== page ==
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Lonesome Miner Trail

April 2022

The Inyo mountain range offers a great in-between season stomping grounds. When the Sierra is still covered in snow, and the desert is heating up considerably, the Inyos offer a perfect retreat for the intrepid hiker. And so Anthony and I set off for the Lonesome Miner Trail on a long weekend trip in April. It would be a stretch to call this route a “trail”. There is considerable off-trail navigation, and even when “on-trail” one finds himself struggling to follow the faintest of use-trails, which can disappear entirely if one lapses in focus. That being said, old mining relics all along the route ensure the hiker that he is relatively on route. 


Anthony and I met Friday night, and took off first thing Saturday morning. We started up Long John Canyon, which we had descended a few years ago on the Lowest-to-Highest route. At the head of the canyon stands an impressive Cottonwood tree. Last time we saw the tree in the fall, the leaves were golden, but now, being the height of spring, they were a healthy green. It is rewarding to return to a place and see changes such as these.


Big Cottonwood

After navigating the canyon we hopped onto some old dirt roads for a time, descending the East side of the range towards Saline Valley. The path made for such easy hiking, that we were tempted to just descend all the way to the valley floor, but we cut North and started working our way over some ridges and canyons. It was around this time that we discovered that we both had quite different maps of the route. As it turns out, at various points one map would be correct, the other horribly wrong, and more often than not, both would be pretty inaccurate. This added some spice to the weekend nonetheless.

We came upon some impressively preserved miners’ cabins along the way to Beveridge, our destination for the night. I would guess these cabins had been built some time in the late 1800’s, and entering them really teleported us back in time. What a place to live and work! In one of these cabins we were lucky enough to find a water cache. I had about half a liter left and Anthony was dry. We still had several hours until reaching the spring at Beveridge. The mystery of why the Inyos are seldom trafficked was solved just then, challenging navigation and very little water make logistics for slower hikers extremely challenging. We filled up about a liter, and cracked on. Eventually, we wound up in Beveridge where we slept soundly for the night, accompanied by a small mouse who we begrudgingly befriended.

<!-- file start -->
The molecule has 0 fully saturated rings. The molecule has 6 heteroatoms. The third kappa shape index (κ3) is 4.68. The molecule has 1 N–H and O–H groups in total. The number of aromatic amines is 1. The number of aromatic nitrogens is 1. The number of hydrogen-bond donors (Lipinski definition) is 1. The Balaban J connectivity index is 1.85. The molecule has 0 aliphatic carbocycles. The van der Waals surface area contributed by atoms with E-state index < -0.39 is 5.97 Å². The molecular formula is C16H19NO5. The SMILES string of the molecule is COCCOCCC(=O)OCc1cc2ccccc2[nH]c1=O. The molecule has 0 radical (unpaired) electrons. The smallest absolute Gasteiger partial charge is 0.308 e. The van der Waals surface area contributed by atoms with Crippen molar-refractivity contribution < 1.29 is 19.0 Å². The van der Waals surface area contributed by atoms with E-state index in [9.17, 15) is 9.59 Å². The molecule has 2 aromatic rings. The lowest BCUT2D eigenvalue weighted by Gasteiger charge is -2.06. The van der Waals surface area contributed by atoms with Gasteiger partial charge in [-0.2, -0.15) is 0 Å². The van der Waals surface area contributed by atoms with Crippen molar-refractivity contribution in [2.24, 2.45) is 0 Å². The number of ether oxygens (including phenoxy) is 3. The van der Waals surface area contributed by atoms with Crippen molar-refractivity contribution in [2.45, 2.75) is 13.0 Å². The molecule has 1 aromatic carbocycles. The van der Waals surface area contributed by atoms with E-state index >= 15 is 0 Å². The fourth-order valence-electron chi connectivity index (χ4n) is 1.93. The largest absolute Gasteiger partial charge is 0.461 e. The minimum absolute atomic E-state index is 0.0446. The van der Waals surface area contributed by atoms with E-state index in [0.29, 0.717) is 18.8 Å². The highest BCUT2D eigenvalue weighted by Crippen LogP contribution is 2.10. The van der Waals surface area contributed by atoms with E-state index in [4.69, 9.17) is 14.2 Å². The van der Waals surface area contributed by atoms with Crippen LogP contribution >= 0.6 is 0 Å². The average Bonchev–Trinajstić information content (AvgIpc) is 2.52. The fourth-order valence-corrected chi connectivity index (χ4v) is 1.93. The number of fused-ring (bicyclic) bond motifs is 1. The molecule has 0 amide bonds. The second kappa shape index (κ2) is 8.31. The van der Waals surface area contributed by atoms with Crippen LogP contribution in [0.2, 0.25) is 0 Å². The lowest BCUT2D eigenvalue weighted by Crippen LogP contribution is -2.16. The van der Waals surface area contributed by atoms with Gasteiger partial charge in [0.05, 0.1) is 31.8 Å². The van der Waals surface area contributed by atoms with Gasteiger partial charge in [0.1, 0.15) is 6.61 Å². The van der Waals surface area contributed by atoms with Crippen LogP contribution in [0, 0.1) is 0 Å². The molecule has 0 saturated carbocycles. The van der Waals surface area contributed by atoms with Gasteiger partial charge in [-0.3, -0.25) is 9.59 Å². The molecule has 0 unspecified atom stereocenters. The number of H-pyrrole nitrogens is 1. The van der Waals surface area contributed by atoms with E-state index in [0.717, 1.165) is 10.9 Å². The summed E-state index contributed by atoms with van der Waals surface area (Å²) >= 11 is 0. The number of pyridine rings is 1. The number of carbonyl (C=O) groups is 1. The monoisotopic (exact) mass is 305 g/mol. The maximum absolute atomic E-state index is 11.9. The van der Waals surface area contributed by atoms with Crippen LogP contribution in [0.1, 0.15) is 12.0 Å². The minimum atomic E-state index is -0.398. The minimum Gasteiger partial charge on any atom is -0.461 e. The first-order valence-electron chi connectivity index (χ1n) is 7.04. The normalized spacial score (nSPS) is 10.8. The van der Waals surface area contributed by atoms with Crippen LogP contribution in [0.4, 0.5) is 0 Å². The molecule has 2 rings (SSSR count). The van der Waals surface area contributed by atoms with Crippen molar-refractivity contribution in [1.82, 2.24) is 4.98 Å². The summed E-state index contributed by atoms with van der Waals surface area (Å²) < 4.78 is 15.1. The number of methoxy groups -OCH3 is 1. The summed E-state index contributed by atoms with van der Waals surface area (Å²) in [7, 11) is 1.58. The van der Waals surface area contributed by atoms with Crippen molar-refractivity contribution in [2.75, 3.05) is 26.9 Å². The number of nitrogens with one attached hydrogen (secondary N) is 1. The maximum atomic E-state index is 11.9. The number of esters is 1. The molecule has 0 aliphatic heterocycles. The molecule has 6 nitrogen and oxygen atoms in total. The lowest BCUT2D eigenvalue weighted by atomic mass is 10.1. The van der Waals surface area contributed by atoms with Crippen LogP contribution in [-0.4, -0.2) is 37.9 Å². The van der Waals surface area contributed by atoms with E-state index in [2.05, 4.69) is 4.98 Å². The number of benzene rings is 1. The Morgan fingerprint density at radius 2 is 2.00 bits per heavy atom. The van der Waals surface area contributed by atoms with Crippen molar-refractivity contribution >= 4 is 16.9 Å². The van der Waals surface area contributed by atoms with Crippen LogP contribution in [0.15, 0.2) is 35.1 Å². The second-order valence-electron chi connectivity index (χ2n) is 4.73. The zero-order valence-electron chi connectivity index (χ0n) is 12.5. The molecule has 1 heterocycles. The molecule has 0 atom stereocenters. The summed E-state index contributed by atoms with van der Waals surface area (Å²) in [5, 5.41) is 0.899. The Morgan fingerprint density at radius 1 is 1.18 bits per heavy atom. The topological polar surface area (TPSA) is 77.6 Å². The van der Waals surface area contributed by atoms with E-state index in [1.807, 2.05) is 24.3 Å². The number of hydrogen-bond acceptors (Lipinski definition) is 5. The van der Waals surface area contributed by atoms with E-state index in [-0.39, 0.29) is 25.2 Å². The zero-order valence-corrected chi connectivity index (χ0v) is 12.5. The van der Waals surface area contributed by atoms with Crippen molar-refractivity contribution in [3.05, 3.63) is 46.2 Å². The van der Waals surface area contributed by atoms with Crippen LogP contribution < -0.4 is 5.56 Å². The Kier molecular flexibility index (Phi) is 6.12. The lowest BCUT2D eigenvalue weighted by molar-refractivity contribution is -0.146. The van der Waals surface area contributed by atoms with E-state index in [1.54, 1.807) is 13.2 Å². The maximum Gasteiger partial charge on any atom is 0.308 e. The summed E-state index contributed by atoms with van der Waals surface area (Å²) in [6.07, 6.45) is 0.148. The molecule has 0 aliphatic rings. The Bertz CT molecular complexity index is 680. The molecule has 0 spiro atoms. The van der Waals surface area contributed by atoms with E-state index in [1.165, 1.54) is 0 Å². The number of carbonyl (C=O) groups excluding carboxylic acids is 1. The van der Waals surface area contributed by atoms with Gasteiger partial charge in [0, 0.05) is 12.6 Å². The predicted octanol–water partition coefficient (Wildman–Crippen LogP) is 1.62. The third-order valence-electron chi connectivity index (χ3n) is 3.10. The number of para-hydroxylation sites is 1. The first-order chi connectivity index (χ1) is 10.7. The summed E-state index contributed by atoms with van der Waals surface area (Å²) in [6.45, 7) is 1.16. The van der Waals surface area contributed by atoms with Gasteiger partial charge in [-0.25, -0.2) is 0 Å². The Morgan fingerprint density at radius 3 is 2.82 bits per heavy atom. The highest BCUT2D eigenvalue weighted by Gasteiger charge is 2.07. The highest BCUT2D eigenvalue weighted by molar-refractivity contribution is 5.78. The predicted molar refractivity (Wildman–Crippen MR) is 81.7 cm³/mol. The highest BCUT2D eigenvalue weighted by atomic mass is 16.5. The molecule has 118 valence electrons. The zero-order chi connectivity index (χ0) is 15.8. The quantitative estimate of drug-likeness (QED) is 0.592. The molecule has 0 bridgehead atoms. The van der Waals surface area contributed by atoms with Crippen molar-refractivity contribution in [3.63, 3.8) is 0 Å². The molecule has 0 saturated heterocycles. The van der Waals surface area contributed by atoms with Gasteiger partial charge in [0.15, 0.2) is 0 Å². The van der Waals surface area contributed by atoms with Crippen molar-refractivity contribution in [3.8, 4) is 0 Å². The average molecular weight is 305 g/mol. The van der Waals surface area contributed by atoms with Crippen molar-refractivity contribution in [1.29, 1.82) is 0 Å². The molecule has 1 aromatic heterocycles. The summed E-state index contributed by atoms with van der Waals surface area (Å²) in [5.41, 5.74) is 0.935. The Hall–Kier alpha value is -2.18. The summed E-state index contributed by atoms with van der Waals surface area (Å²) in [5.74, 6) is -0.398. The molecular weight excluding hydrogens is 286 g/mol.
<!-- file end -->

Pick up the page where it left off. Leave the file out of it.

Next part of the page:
A beautiful spot for a cabin


Anthony, glad to have found some extra water


An old honey jar at the Beekeeper's Cabin

Finally, completely out of water (surprise, surprise), and with the sun setting, we were making a big descent down to Pat Keyes Spring. All of the creek beds we passed were bone dry, which meant we’d have to make a huge push back to the cars through the dead of night. Fortunately, we stumbled upon a lower section of the spring that was flowing handsomely. We set up shop for the night, hydrated heartily, and had another sound night of sleep.


The next morning, we headed up and out of the canyon, again off-trail, not finding any good route up. Eventually, we hit a use trail, and sailed on that to the West side of the Inyo crest. At the pass, we could see the majestic Sierra to the West, and Saline Valley and its accompanying ranges to the East. We made it down to a dirt road, about nine miles from our car, thinking we might be able to get a hitch. We didn’t see a single car on the entire road walk, and ended up hoofing the whole thing. At the cars, victorious, we drove to town and ate some huge calzones. The Lonesome Miner Trail was probably one of my favorite trips in California; it was challenging, beautiful, vast, and very lonesome. 


An LMT trip report would not be complete without at least one photo of the many mines along the route

On day two, we headed up and out of Beveridge canyon. Our next destination was McElvoy Canyon, home to the famous Beekeeper’s Cabin. After attaining the ridge, which we did with some navigational difficulty, we struggled to find any semblance of trail taking us down into the canyon. We slogged and slashed our way down, and after a couple hours, were a couple hundred feet from the canyon floor. Again, we found ourselves out of water, which was beginning to be a common theme. I seemed to see a solid flow of water, and heard it too, but did not want to get too hopeful. The last few hundred feet were extremely precarious and slow going. Eventually we made it down, found a wonderful flowing stream, and sat in the shade to eat and drink for a while.


We walked down stream for a bit, not sure if we were on route, as our maps were both wildly divergent, and as it turns out, wrong for this section. We scanned the steep slope North of us that we were to navigate, looking for any sign of trail or foot traffic. Eventually we found the Beekeeper’s Cabin, and a small log book. We found Sean O’Rourke’s and Kim G’s signatures, from just a day ago. It turns out they came on a scoping mission for the record and Kim snagged the FKT shortly after that. Reassured by the log book that we were in the right spot, we found some semblance of a trail, which actually turned out to be pretty well maintained. There were some more impressive mining ruins as we topped out on the ridge. And then we proceeded to get lost again for the next four or so hours. 


Wonderful views of Saline Valley

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